That’s hard to say. It depends on one’s own priorities. But one thing is certain, housing prices won’t be going up for a very long time. Maybe never. Moody’s ratings agency forecasts that we’ll see ”an 8% to 10% decline in housing prices” due to a 25 percent uptick in repossessed properties from 1 million in 2011. Unfortunately, Moody’s calculations are far too optimistic. In fact, “top housing analyst Laurie Goodman estimates the amount of shadow inventory at between 8 and 10 million homes, and Michael Olenick, using a different methodology, comes in at just under 9 million homes.” (Moody’s Foresees 10% Drop in US Housing Prices, naked capitalism)

Even if Goodman-Olenick’s predictions are wrong by half–which is unlikely–prices have a long way to go before they hit bottom.

Moody’s: Jumbos Are Now at Greatest Risk for Default

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MORAL DOUBLE STANDARD FOR RICH AND POOR

EDITOR’S COMMENT: It’s really simple. Most people with jumbo mortgages are people who are more savvy with money than those who have much smaller homes. They are used to having money, not losing it. To them it is a simple calculation: if they stay with the home and pay off the mortgage, they are going to lose a couple of hundred thousand dollars. If they don’t stay with the house and take the hit on their credit score, they don’t lose that money. They have already lost their down payment and whatever extra money they put into the house when they thought they own it forever. Why throw good money after bad?

The answer for those  who are called rich is that they are walking away like any businessman does when he realizes the deal has gone bad. And the great likelihood is that the number of defaults will surge substantially as this new wave of foreclosures based upon strategic defaults come to the fore. The curious thing is that there seems to be a moral double standard at play here — the more money you have, the less likely you are to be stigmatized for simply refusing to pay.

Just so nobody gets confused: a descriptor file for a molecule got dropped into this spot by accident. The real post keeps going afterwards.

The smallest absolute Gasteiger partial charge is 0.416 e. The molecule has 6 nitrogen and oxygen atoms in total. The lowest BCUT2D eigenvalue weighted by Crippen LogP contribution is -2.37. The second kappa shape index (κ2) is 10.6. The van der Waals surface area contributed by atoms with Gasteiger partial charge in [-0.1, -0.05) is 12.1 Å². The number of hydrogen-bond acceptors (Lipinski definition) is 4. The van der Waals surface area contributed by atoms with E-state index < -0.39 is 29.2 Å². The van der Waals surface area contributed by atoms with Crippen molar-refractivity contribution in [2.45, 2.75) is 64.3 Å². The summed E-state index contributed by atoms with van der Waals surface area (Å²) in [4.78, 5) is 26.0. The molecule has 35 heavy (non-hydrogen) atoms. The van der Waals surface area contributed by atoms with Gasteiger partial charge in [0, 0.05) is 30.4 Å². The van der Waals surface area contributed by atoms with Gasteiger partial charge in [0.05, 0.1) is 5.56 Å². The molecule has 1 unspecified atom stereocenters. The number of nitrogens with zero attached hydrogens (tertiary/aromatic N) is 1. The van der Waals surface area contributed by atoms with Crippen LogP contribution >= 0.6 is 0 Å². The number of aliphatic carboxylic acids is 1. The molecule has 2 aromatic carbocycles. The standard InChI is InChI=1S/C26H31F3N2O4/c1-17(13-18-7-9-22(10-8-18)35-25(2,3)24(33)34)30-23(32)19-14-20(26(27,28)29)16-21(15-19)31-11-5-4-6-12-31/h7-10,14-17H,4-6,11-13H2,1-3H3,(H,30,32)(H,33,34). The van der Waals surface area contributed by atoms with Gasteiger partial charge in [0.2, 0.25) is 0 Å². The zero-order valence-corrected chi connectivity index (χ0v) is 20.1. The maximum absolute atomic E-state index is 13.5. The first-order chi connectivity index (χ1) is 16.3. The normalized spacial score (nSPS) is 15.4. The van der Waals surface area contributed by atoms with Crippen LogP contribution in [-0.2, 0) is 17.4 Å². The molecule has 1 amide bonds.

The Wealthy Are Also Defaulting on Their Mortgages

There are many who believe that mortgage delinquencies in their region are concentrated in the middle-to-lower income neighborhoods. Actually, the research shows the number of delinquencies in the higher priced sections are currently exceeding the percentages in less affluent areas.

The most recent Mortgage Monitor issued by LPS reports that the largest increase in both delinquencies and foreclosures, as compared to 2008 levels, are in ‘jumbo’ mortgages. A jumbo mortgage, according to Wikipedia, is:

“a mortgage loan in an amount above conventional conforming loan limits…the limit is $417,000 for most of the US.”

In some parts of the country, that limit can be over $625,000. This type of loan finances the higher priced properties in a marketplace.

According to LPS, the percentage increase in jumbo mortgages is as follows:

  • Delinquencies: increased 281%
  • Foreclosures: increased 589%

Again, these numbers are greater than any other type of loan including Option ARMs and Sub-prime loans.

Strategic Defaults

That doesn’t necessarily mean that the more affluent don’t have the money to meet their mortgage obligations. In some cases, they see their home as a depreciating asset and determine that continuing to put money into it makes little sense. The Washington Post recently reported on this. In the article, they explained:

“The ratings agency Moody’s said that based on its analysis of mortgage-backed bond portfolios, homeowners with jumbos now constitute “greater strategic default risk” than any other type of borrowers, including subprime. That’s because an exceptionally high number of jumbo owners — many in high-cost markets hit by real estate deflation over the past several years — are stuck with persistent negative equity.”

Bottom Line